Volltext-Downloads (blau) und Frontdoor-Views (grau)

Success factors for implementation of novel decentralized diagnostics: How publicly funded multidisciplinary innovation networks can disrupt German Healthcare

  • Mobile diagnostics – or mobile health in general – is highly appealing, not only for clinicians, but also for patients. It implies empowerment, in particular of those who are really in need, such as inhabitants of less developed regions within the world who have limited access to healthcare. It also implies simplification: Easy data management – a continuous flow of information. Therefore, development of miniaturized and highly integrated diagnostic systems allowing near patient “instant” diagnostics gain a lot of momentum since more than a decade. However, system integration requires time and a significant amount of investment. In addition, there is strong competition on resources from other emergent technologies, such as next generation sequencing which made the collection of e.g. human genome data less expensive and much faster. A more severe challenge is that mobile diagnostics require a change in healthcare management, e.g. towards integrated practice units. This, in turn, requires implementation of adequate reimbursement, standards of interoperability, training of staff, quality control. In 2010, Germany’s Federal Ministry of Education and Research (BMBF) launched the grant initiative Mobile Diagnostic Systems (MD, 2011─2015) as part of its high-tech strategy. MD aimed at generating knowledge on how microsystem technologies fit into German healthcare environments. On the basis of interviews with multidisciplinary MD actors, this thesis evaluated retrospectively how the publicly funded innovation network managed to overcome pre-defined external barriers of diffusion, including technology, regulatory affairs and market access. Retrospectives reveal internal barriers involving knowledge and technology transfer, negatively influencing generation of innovation. In particular, financing still represents a high hurdle for biotech innovators in Germany: Larger firms look predominately for market-ready or in-market technologies rather than prototypes and venture capitalists are rare or extremely risk-averse. Another important finding was, that actors involved were highly focused on individual work packages. This risks of not seeing the whole environment embedding MD. Consequently, potential opportunities may be missed, e.g. synergies with relatively close (DIALOC) or more distant initiatives (Global Health Delivery Project-based discussion rounds). This could be partly due to the fact that publicly funded networking activities provide less freedom-to-operate because of pre-defined milestones. In addition, further development of actors with respect to role playing (e.g. boundary spanning or innovation selling) is often not included in such “innovation packages”, but can help to maneuver change. Internal barriers need to be addressed first before targeting the major remaining external hurdle: Reimbursement. Although the latter was covered within MD, standardization of technology evaluation is still an unmet need which strongly influences the willingness-to-implement novel mobile diagnostics. Thus, the value added is to be demonstrated to justify adequate reimbursement. Achieving this goal can be successful, when innovation networking finds its path towards a common vision, e.g. towards value-based integrated healthcare. Pathfinding and visioning can be facilitated by process promoter with excellent network management capabilities. In addition, such a promoter could help to further develop engagement, openness and commitment of collaborators. Therefore, transfer of MD activities to established “top” networks or clusters is recommended for securing valuable knowledge generated. In this environment, an important next step – globalization of MD for ensuring future return on investment – could be triggered as well. Since MD innovation was found to involve both product and service innovation, maneuvering change is particularly challenging for small and medium sized enterprises. These could benefit from engagement in innovation networking. Findings of this case study can help all direct and indirect actors in the field of MD innovation or in other high complex environments to reconsider pathfinding as well as role playing in networking.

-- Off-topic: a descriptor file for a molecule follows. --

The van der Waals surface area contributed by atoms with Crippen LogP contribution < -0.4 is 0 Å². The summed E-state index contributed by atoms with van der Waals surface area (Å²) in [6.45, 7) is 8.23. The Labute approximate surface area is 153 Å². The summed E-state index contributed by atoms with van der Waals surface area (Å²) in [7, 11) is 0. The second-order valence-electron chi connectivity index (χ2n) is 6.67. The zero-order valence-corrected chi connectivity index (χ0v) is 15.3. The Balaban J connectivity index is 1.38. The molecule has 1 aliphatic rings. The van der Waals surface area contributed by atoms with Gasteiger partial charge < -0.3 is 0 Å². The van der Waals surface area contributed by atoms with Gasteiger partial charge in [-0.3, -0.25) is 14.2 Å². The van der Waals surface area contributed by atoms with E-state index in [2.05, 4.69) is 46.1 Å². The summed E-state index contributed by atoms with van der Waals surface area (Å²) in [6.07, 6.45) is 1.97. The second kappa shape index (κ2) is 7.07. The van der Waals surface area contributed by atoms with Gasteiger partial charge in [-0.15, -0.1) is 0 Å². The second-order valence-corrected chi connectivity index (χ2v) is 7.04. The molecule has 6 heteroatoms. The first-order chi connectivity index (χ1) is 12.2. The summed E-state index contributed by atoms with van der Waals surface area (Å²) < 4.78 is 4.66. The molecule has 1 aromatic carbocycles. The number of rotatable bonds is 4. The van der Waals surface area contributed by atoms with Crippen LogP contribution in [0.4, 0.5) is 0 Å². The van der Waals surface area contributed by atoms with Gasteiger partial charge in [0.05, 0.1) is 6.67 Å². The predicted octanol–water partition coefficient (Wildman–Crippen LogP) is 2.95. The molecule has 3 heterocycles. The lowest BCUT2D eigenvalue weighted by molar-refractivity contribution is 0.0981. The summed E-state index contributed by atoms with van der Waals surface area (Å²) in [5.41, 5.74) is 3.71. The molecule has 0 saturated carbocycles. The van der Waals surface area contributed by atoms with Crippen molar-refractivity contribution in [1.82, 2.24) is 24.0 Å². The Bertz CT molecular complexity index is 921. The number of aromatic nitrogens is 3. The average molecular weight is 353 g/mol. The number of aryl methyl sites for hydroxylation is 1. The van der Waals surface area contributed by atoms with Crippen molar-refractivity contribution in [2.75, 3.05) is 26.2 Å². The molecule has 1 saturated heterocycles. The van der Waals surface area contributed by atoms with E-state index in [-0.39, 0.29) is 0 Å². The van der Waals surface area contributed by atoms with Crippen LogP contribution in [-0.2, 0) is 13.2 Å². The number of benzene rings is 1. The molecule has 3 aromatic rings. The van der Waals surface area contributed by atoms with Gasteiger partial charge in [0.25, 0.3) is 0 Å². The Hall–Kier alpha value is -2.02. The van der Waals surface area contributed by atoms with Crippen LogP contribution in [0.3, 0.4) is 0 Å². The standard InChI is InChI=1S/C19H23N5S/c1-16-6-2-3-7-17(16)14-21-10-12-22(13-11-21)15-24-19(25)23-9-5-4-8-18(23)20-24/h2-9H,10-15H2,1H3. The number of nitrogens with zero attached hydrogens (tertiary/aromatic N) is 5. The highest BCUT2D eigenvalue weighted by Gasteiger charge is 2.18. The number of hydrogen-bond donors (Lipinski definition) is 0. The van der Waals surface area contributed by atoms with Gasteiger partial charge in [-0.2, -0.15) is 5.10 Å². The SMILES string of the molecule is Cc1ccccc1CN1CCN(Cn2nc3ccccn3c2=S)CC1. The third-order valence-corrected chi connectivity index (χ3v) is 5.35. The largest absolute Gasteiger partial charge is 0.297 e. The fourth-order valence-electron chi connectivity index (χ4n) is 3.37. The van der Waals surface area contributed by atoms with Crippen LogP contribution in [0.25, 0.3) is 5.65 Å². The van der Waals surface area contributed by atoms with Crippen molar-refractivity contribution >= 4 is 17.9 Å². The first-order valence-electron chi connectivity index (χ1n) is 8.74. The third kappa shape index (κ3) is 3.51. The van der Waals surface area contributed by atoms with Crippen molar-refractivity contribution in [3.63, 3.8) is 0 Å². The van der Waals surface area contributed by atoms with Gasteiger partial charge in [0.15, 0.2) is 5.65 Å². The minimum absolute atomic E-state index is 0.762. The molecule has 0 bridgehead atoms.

Export metadata

Additional Services

Search Google Scholar


Author:Merle Hanke
Advisor:Eva Kirner
Document Type:Master's Thesis
Year of Completion:2017
Granting Institution:Hochschule Furtwangen
Date of final exam:2017/02/28
Release Date:2017/06/13
Page Number:XIII, 77
Degree Program:EMBA - Executive Master of International Business Management
Open-Access-Status: Open Access 
Licence (German):License LogoUrheberrechtlich geschützt